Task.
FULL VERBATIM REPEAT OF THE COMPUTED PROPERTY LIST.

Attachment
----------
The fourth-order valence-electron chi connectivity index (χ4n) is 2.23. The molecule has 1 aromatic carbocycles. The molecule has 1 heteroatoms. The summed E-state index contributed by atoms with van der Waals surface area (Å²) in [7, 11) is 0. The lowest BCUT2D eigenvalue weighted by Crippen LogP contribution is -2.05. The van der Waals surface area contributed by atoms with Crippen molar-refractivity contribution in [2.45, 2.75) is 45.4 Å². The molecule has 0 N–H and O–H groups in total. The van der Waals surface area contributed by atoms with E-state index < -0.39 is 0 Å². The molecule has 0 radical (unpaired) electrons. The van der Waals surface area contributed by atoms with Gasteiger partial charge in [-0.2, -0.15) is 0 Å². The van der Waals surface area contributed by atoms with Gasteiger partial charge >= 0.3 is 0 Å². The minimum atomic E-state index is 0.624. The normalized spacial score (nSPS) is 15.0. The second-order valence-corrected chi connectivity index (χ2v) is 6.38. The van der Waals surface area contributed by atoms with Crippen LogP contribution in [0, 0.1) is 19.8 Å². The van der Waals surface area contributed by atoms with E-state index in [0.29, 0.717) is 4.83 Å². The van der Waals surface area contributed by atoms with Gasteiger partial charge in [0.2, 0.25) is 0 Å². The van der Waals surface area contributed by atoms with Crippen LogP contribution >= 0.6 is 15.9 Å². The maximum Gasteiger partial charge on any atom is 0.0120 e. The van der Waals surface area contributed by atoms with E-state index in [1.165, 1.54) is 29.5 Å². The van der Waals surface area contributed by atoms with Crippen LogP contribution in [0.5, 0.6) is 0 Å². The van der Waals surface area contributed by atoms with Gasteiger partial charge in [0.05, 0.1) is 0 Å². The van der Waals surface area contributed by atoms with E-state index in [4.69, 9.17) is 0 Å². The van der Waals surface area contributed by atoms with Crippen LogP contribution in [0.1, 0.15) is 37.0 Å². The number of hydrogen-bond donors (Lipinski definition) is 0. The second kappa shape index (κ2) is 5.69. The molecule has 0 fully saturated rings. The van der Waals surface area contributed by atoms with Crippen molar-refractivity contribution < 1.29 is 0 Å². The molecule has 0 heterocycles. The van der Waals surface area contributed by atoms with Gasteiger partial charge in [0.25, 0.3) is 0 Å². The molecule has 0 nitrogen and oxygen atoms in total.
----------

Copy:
The fourth-order valence-electron chi connectivity index (χ4n) is 2.23. The molecule has 1 aromatic carbocycles. The molecule has 1 heteroatoms. The summed E-state index contributed by atoms with van der Waals surface area (Å²) in [7, 11) is 0. The lowest BCUT2D eigenvalue weighted by Crippen LogP contribution is -2.05. The van der Waals surface area contributed by atoms with Crippen molar-refractivity contribution in [2.45, 2.75) is 45.4 Å². The molecule has 0 N–H and O–H groups in total. The van der Waals surface area contributed by atoms with E-state index < -0.39 is 0 Å². The molecule has 0 radical (unpaired) electrons. The van der Waals surface area contributed by atoms with Gasteiger partial charge in [-0.2, -0.15) is 0 Å². The van der Waals surface area contributed by atoms with Gasteiger partial charge >= 0.3 is 0 Å². The minimum atomic E-state index is 0.624. The normalized spacial score (nSPS) is 15.0. The second-order valence-corrected chi connectivity index (χ2v) is 6.38. The van der Waals surface area contributed by atoms with Crippen LogP contribution in [0, 0.1) is 19.8 Å². The van der Waals surface area contributed by atoms with E-state index in [0.29, 0.717) is 4.83 Å². The van der Waals surface area contributed by atoms with Gasteiger partial charge in [0.2, 0.25) is 0 Å². The van der Waals surface area contributed by atoms with Crippen LogP contribution >= 0.6 is 15.9 Å². The maximum Gasteiger partial charge on any atom is 0.0120 e. The van der Waals surface area contributed by atoms with E-state index in [1.165, 1.54) is 29.5 Å². The van der Waals surface area contributed by atoms with Crippen LogP contribution in [0.5, 0.6) is 0 Å². The van der Waals surface area contributed by atoms with Gasteiger partial charge in [0.05, 0.1) is 0 Å². The van der Waals surface area contributed by atoms with E-state index in [4.69, 9.17) is 0 Å². The van der Waals surface area contributed by atoms with Crippen LogP contribution in [0.1, 0.15) is 37.0 Å². The number of hydrogen-bond donors (Lipinski definition) is 0. The second kappa shape index (κ2) is 5.69. The molecule has 0 fully saturated rings. The van der Waals surface area contributed by atoms with Crippen molar-refractivity contribution < 1.29 is 0 Å². The molecule has 0 heterocycles. The van der Waals surface area contributed by atoms with Gasteiger partial charge in [0.25, 0.3) is 0 Å². The molecule has 0 nitrogen and oxygen atoms in total.